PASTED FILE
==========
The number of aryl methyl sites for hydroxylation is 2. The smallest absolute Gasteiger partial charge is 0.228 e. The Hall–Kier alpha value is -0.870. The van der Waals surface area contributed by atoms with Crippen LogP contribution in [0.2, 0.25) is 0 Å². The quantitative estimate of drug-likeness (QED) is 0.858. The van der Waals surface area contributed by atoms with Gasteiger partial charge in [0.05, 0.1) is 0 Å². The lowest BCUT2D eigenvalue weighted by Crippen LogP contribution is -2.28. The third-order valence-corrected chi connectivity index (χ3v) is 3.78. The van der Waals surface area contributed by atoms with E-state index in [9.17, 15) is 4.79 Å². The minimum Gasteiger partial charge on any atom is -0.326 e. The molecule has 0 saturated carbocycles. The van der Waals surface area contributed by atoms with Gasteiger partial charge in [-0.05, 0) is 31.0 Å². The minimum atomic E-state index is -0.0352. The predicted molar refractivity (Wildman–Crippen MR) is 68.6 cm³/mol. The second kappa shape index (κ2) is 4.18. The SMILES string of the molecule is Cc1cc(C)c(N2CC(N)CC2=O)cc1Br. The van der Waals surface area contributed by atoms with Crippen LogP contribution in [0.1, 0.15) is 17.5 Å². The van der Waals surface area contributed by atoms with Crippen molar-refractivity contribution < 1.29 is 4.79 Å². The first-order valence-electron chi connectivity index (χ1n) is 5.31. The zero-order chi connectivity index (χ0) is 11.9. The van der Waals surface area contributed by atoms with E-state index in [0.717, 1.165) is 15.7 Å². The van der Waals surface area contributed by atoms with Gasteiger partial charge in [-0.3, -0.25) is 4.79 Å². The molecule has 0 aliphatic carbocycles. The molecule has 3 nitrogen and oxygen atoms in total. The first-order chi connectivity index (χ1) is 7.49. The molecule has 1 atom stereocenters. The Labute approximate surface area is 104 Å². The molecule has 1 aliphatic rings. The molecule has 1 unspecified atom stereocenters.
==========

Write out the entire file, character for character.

The number of aryl methyl sites for hydroxylation is 2. The smallest absolute Gasteiger partial charge is 0.228 e. The Hall–Kier alpha value is -0.870. The van der Waals surface area contributed by atoms with Crippen LogP contribution in [0.2, 0.25) is 0 Å². The quantitative estimate of drug-likeness (QED) is 0.858. The van der Waals surface area contributed by atoms with Gasteiger partial charge in [0.05, 0.1) is 0 Å². The lowest BCUT2D eigenvalue weighted by Crippen LogP contribution is -2.28. The third-order valence-corrected chi connectivity index (χ3v) is 3.78. The van der Waals surface area contributed by atoms with E-state index in [9.17, 15) is 4.79 Å². The minimum Gasteiger partial charge on any atom is -0.326 e. The molecule has 0 saturated carbocycles. The van der Waals surface area contributed by atoms with Gasteiger partial charge in [-0.05, 0) is 31.0 Å². The minimum atomic E-state index is -0.0352. The predicted molar refractivity (Wildman–Crippen MR) is 68.6 cm³/mol. The second kappa shape index (κ2) is 4.18. The SMILES string of the molecule is Cc1cc(C)c(N2CC(N)CC2=O)cc1Br. The van der Waals surface area contributed by atoms with Crippen LogP contribution in [0.1, 0.15) is 17.5 Å². The van der Waals surface area contributed by atoms with Crippen molar-refractivity contribution < 1.29 is 4.79 Å². The first-order valence-electron chi connectivity index (χ1n) is 5.31. The zero-order chi connectivity index (χ0) is 11.9. The van der Waals surface area contributed by atoms with E-state index in [0.717, 1.165) is 15.7 Å². The van der Waals surface area contributed by atoms with Gasteiger partial charge in [-0.3, -0.25) is 4.79 Å². The molecule has 0 aliphatic carbocycles. The molecule has 3 nitrogen and oxygen atoms in total. The first-order chi connectivity index (χ1) is 7.49. The molecule has 1 atom stereocenters. The Labute approximate surface area is 104 Å². The molecule has 1 aliphatic rings. The molecule has 1 unspecified atom stereocenters.